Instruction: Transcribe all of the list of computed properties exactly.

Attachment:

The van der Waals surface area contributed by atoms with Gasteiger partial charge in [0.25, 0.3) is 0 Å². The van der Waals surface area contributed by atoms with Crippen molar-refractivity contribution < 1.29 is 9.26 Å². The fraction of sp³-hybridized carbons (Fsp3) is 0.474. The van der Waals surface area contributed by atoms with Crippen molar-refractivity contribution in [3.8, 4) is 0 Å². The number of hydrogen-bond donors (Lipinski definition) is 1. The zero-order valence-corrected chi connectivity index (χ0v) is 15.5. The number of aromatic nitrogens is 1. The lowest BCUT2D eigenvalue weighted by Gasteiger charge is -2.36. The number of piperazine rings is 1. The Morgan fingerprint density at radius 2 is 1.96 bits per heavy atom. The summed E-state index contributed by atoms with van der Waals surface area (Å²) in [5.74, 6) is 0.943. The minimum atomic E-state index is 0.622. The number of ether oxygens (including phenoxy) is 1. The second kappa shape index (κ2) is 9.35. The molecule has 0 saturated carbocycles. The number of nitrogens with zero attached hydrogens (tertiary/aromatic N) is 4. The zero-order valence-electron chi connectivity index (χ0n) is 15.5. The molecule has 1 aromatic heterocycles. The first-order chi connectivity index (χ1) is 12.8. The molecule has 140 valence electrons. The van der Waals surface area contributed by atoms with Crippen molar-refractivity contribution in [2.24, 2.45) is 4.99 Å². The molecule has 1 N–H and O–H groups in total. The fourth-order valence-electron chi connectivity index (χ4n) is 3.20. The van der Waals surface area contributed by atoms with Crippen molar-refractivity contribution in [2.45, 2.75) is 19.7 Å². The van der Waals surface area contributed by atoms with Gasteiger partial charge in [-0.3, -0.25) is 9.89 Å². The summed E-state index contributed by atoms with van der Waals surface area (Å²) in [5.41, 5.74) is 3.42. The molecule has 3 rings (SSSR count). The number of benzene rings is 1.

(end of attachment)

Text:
The van der Waals surface area contributed by atoms with Gasteiger partial charge in [0.25, 0.3) is 0 Å². The van der Waals surface area contributed by atoms with Crippen molar-refractivity contribution < 1.29 is 9.26 Å². The fraction of sp³-hybridized carbons (Fsp3) is 0.474. The van der Waals surface area contributed by atoms with Crippen molar-refractivity contribution in [3.8, 4) is 0 Å². The number of hydrogen-bond donors (Lipinski definition) is 1. The zero-order valence-corrected chi connectivity index (χ0v) is 15.5. The number of aromatic nitrogens is 1. The lowest BCUT2D eigenvalue weighted by Gasteiger charge is -2.36. The number of piperazine rings is 1. The Morgan fingerprint density at radius 2 is 1.96 bits per heavy atom. The summed E-state index contributed by atoms with van der Waals surface area (Å²) in [5.74, 6) is 0.943. The minimum atomic E-state index is 0.622. The number of ether oxygens (including phenoxy) is 1. The second kappa shape index (κ2) is 9.35. The molecule has 0 saturated carbocycles. The number of nitrogens with zero attached hydrogens (tertiary/aromatic N) is 4. The zero-order valence-electron chi connectivity index (χ0n) is 15.5. The molecule has 1 aromatic heterocycles. The first-order chi connectivity index (χ1) is 12.8. The molecule has 140 valence electrons. The van der Waals surface area contributed by atoms with Crippen molar-refractivity contribution in [2.24, 2.45) is 4.99 Å². The molecule has 1 N–H and O–H groups in total. The fourth-order valence-electron chi connectivity index (χ4n) is 3.20. The van der Waals surface area contributed by atoms with Crippen molar-refractivity contribution in [2.45, 2.75) is 19.7 Å². The van der Waals surface area contributed by atoms with Gasteiger partial charge in [-0.3, -0.25) is 9.89 Å². The summed E-state index contributed by atoms with van der Waals surface area (Å²) in [5.41, 5.74) is 3.42. The molecule has 3 rings (SSSR count). The number of benzene rings is 1.